Tony Hsieh, the former head of Zappos who catapulted the shoe company into the big leagues with a sale to Amazon and then used the proceeds of his success in a huge project kickstarting regeneration of a run-down part of Las Vegas, Nevada, with tech and wider business investments, has died aged 46.
The cause was injuries he sustained from a house fire, a spokesperson for Hsieh confirmed to TechCrunch. He had been visiting family in Connecticut at the time of the fire. It’s not clear if anyone else was injured. The ultimate cause of Hsieh’s death is still under investigation. We will update this as and if we learn more. The full statement from DTP Companies, which ran the Downtown Project (Hsieh’s mammoth initiative to regenerate the very run-down, older part of Las Vegas) is below.
The news has sent shock waves in the midst of the Thanksgiving holiday weekend, and through a community in a city — heavily dependent on tourism — that has been hit extraordinarily hard by the Covid-19 global health pandemic.
Hsieh was a brilliant, offbeat, and — to many people, often very directly — a kind-hearted person who was regularly described as a visionary.
That was not an overstatement. Growing up in the Bay Area, he sold his first company — a marketing tech firm called LinkExchange — to Microsoft when he was just 24, in 1998.
Using some of the proceeds from that, he formed a venture capital firm called Venture Frog. One of his early investments there was ShoeSite.com, founded in 1999 by Nick Swinmurn at a time when the latter could see a shift happening in how people were shopping for footwear, doing a lot more of it online.
Hsieh was entrepreneurial in his instincts, and took a more hands-on role in the startup, which eventually rebranded to Zappos. As Zappos’ CEO Hsieh moved the company from the Bay Area to the outskirts of Vegas in 2004 to build out a bigger customer service operation, run under a particularly strong ethos of flat management meant to empower and inspire employees. His leadership helped catapult it to huge growth: by 2009 he had sold it to Amazon for around $1.2 billion.
He then continued to run the company, and used the proceeds of that work to focus on his next big project: urban regeneration.
Las Vegas is a city that leaves little to sentimentality. Situated in the middle of the desert, the city’s relentless focus has long been on growth, breaking new, seemingly limitless, ground to do so. For years, that meant that huge swathes of “older” Vegas enterprises, in the Downtown area, simply sat empty, leading to the larger area eventually becoming a hotbed of crime and poverty. As with many other urban centers, it has been a vicious cycle: people focus on building newer homes and businesses elsewhere, and that makes the older areas even more neglected and vulnerable.
Hsieh saw the charm of Downtown underneath its more obvious signs of decline, and proceeded to buy up huge swathes of the area: apartment buildings, houses, small business structures, old casinos and hotels, and empty lots.
His vision was not just to be a real estate magnate — although that is clearly something that interested him, too — but to regenerate Vegas in the mold of what he knew best: tech. He proceeded to invest in a huge run of startups, provided they move to Vegas to build their businesses Downtown, to bring entrepreneurs and jobs to the area.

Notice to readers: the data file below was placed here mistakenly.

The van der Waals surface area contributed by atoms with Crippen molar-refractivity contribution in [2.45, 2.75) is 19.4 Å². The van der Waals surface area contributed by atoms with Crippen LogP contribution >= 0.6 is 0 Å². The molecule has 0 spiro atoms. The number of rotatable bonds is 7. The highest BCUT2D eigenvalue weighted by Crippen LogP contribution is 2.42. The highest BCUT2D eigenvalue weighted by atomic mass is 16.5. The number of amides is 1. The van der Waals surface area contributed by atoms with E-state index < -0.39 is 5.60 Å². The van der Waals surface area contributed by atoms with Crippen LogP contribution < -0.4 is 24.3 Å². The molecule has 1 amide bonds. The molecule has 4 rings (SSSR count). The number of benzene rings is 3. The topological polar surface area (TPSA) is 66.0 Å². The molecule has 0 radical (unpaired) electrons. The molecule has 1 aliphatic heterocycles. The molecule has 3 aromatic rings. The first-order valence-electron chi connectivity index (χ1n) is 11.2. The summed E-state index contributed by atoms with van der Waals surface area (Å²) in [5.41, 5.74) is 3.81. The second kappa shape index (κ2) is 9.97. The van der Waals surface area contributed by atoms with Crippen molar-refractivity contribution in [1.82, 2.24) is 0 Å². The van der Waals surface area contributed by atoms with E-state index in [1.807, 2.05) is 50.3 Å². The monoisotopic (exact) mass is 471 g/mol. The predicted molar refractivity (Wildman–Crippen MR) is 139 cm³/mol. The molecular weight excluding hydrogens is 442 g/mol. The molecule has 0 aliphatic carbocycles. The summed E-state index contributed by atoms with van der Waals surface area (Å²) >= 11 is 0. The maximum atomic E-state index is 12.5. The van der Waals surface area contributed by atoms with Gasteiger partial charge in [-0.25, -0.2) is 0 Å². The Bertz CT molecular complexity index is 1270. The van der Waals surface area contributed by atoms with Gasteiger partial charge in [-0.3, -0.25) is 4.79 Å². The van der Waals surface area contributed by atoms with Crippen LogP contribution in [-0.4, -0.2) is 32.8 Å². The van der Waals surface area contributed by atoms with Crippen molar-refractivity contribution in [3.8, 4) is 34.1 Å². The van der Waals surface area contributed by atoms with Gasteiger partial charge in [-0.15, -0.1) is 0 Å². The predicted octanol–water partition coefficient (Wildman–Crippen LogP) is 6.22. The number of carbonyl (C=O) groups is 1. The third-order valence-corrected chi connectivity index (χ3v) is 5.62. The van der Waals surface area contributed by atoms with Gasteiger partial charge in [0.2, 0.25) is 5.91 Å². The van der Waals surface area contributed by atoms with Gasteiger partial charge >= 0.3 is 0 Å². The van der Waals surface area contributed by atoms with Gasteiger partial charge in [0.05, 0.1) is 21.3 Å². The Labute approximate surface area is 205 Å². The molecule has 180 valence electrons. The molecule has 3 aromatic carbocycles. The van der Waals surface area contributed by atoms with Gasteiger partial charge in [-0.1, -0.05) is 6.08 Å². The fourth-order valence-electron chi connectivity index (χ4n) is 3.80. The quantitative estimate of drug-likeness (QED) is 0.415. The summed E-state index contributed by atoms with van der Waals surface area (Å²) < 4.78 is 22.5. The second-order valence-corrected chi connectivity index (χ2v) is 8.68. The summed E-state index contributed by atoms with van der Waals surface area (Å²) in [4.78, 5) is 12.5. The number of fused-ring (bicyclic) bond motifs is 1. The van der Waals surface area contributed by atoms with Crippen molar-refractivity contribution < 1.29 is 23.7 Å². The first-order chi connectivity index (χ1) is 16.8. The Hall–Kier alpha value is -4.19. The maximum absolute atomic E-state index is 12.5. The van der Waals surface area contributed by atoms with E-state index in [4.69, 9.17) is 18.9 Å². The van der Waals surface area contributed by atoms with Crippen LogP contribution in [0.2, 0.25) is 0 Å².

There were lots of quirky elements to the effort: it was not all about hard-nosed business, and some of it was just about trying to have fun on a grand scale. Inspired by Burning Man, Hsieh paid to have several of the structures built for the festival in the desert to be transported and installed permanently in the Downtown area.
A couple of memorable evenings I spent with him in Vegas really underscored to me his profile in the area.
Hopping from casino to bar to restaurant, one night we ended up in an excellent piano karaoke dive where his best friend from childhood and I sang Duran Duran duets and he knocked back Frenet Brancas. People flocked around him wherever he went (so many breathless “Hi, Tony”‘s from many women we walked past). I remember wondering if this was what being a mafia boss (with me playing the role of a very low-level consigliere or guest for the night) was like back in the day.
The Downtown Project, as it came to be called, was a grand vision, and like many grand visions, it has had its ups and downs. Some of that is unsurprising: Simply willing something to exist isn’t always enough, and the strike rate for success in tech is, in reality, very low.
Still, between Zappos and what he built there, it was and is an important testament to the impact that the tech industry can have with a little imagination and a lot of hard work and persistence. Our condolences go out to his family and his many friends, and also those in the slice of the tech and business world he helped to create.
Statement from DTP below:
Good Afternoon, my name is Megan Fazio and I handle public relations for DTP Companies, formerly known as Downtown Project, which Tony Hsieh serves as the visionary of. With a heavy and devastated heart, we regret to inform you that Tony Hsieh passed away peacefully on November 27, 2020 surrounded by his beloved family.
Tony’s kindness and generosity touched the lives of everyone around him, and forever brightened the world. Delivering happiness was always his mantra, so instead of mourning his transition, we ask you to join us in celebrating his life.
On behalf of all DTP Companies employees and staff, we would like to express our deepest condolences to Tony’s family and friends who have all lost Tony as a cherished loved one, visionary and friend. Tony was highly regarded by all of his fellow friends and colleagues in the tight-knit family at DTP Companies, so this heartbreaking tragedy is one that affects many involved.
We ask that you continue to respect the family’s privacy during this most difficult and challenging time.